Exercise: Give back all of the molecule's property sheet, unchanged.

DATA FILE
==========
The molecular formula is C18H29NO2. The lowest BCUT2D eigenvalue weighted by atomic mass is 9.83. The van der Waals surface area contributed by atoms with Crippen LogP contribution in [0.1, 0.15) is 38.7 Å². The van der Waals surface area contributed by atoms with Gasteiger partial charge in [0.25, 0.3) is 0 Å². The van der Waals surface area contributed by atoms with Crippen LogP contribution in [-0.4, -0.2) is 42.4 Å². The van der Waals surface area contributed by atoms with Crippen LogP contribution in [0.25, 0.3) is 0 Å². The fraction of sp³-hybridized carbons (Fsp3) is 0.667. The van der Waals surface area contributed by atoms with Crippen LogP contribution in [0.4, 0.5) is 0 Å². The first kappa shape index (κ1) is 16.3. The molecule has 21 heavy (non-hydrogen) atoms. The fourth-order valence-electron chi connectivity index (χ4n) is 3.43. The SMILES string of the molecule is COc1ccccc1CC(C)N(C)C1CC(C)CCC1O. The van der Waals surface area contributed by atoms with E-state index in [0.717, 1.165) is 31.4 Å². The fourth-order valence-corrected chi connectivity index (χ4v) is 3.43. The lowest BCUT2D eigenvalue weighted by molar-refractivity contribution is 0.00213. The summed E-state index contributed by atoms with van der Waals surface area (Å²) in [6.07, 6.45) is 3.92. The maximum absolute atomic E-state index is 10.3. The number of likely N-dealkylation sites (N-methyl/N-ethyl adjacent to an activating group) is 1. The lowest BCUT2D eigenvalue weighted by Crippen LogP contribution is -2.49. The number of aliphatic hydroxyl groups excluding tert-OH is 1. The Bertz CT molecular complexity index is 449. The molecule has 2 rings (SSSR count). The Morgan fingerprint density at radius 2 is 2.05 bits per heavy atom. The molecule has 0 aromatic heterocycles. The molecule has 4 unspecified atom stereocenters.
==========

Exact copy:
The molecular formula is C18H29NO2. The lowest BCUT2D eigenvalue weighted by atomic mass is 9.83. The van der Waals surface area contributed by atoms with Crippen LogP contribution in [0.1, 0.15) is 38.7 Å². The van der Waals surface area contributed by atoms with Gasteiger partial charge in [0.25, 0.3) is 0 Å². The van der Waals surface area contributed by atoms with Crippen LogP contribution in [-0.4, -0.2) is 42.4 Å². The van der Waals surface area contributed by atoms with Crippen LogP contribution in [0.25, 0.3) is 0 Å². The fraction of sp³-hybridized carbons (Fsp3) is 0.667. The van der Waals surface area contributed by atoms with Crippen LogP contribution in [0.4, 0.5) is 0 Å². The first kappa shape index (κ1) is 16.3. The molecule has 21 heavy (non-hydrogen) atoms. The fourth-order valence-electron chi connectivity index (χ4n) is 3.43. The SMILES string of the molecule is COc1ccccc1CC(C)N(C)C1CC(C)CCC1O. The van der Waals surface area contributed by atoms with E-state index in [0.717, 1.165) is 31.4 Å². The fourth-order valence-corrected chi connectivity index (χ4v) is 3.43. The lowest BCUT2D eigenvalue weighted by molar-refractivity contribution is 0.00213. The summed E-state index contributed by atoms with van der Waals surface area (Å²) in [6.07, 6.45) is 3.92. The maximum absolute atomic E-state index is 10.3. The number of likely N-dealkylation sites (N-methyl/N-ethyl adjacent to an activating group) is 1. The lowest BCUT2D eigenvalue weighted by Crippen LogP contribution is -2.49. The number of aliphatic hydroxyl groups excluding tert-OH is 1. The Bertz CT molecular complexity index is 449. The molecule has 2 rings (SSSR count). The Morgan fingerprint density at radius 2 is 2.05 bits per heavy atom. The molecule has 0 aromatic heterocycles. The molecule has 4 unspecified atom stereocenters.